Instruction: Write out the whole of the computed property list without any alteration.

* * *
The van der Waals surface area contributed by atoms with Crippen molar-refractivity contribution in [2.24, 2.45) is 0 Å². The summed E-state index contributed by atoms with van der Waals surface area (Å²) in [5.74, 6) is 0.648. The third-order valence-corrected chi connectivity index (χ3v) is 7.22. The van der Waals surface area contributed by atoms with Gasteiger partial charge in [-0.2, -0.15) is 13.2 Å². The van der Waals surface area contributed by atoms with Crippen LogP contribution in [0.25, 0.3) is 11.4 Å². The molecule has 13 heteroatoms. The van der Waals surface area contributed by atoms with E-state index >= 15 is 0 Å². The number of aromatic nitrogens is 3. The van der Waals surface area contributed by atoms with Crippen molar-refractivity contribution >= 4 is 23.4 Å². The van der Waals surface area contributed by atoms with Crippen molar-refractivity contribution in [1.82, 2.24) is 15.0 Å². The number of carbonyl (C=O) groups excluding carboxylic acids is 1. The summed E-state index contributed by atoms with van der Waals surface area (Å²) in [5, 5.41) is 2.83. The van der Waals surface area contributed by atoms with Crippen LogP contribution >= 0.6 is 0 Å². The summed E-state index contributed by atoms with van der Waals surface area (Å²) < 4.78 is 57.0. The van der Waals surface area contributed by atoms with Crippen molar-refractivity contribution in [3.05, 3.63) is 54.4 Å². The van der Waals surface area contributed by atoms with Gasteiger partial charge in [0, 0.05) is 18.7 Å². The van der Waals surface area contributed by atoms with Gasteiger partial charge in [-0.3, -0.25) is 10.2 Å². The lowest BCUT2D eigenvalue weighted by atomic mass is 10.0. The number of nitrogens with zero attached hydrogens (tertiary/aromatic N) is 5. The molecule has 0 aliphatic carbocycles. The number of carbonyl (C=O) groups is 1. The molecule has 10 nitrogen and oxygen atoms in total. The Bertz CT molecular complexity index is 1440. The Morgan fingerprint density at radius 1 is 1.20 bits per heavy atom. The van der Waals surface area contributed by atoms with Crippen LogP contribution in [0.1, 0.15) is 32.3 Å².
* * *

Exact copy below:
The van der Waals surface area contributed by atoms with Crippen molar-refractivity contribution in [2.24, 2.45) is 0 Å². The summed E-state index contributed by atoms with van der Waals surface area (Å²) in [5.74, 6) is 0.648. The third-order valence-corrected chi connectivity index (χ3v) is 7.22. The van der Waals surface area contributed by atoms with Gasteiger partial charge in [-0.2, -0.15) is 13.2 Å². The van der Waals surface area contributed by atoms with Crippen LogP contribution in [0.25, 0.3) is 11.4 Å². The molecule has 13 heteroatoms. The van der Waals surface area contributed by atoms with E-state index >= 15 is 0 Å². The number of aromatic nitrogens is 3. The van der Waals surface area contributed by atoms with Crippen molar-refractivity contribution >= 4 is 23.4 Å². The van der Waals surface area contributed by atoms with Crippen molar-refractivity contribution in [1.82, 2.24) is 15.0 Å². The number of carbonyl (C=O) groups excluding carboxylic acids is 1. The summed E-state index contributed by atoms with van der Waals surface area (Å²) in [5, 5.41) is 2.83. The van der Waals surface area contributed by atoms with Crippen LogP contribution >= 0.6 is 0 Å². The summed E-state index contributed by atoms with van der Waals surface area (Å²) < 4.78 is 57.0. The van der Waals surface area contributed by atoms with Crippen molar-refractivity contribution in [3.05, 3.63) is 54.4 Å². The van der Waals surface area contributed by atoms with Gasteiger partial charge in [0, 0.05) is 18.7 Å². The van der Waals surface area contributed by atoms with Gasteiger partial charge in [-0.3, -0.25) is 10.2 Å². The lowest BCUT2D eigenvalue weighted by atomic mass is 10.0. The number of nitrogens with zero attached hydrogens (tertiary/aromatic N) is 5. The molecule has 0 aliphatic carbocycles. The number of carbonyl (C=O) groups is 1. The molecule has 10 nitrogen and oxygen atoms in total. The Bertz CT molecular complexity index is 1440. The Morgan fingerprint density at radius 1 is 1.20 bits per heavy atom. The van der Waals surface area contributed by atoms with Crippen LogP contribution in [0.1, 0.15) is 32.3 Å².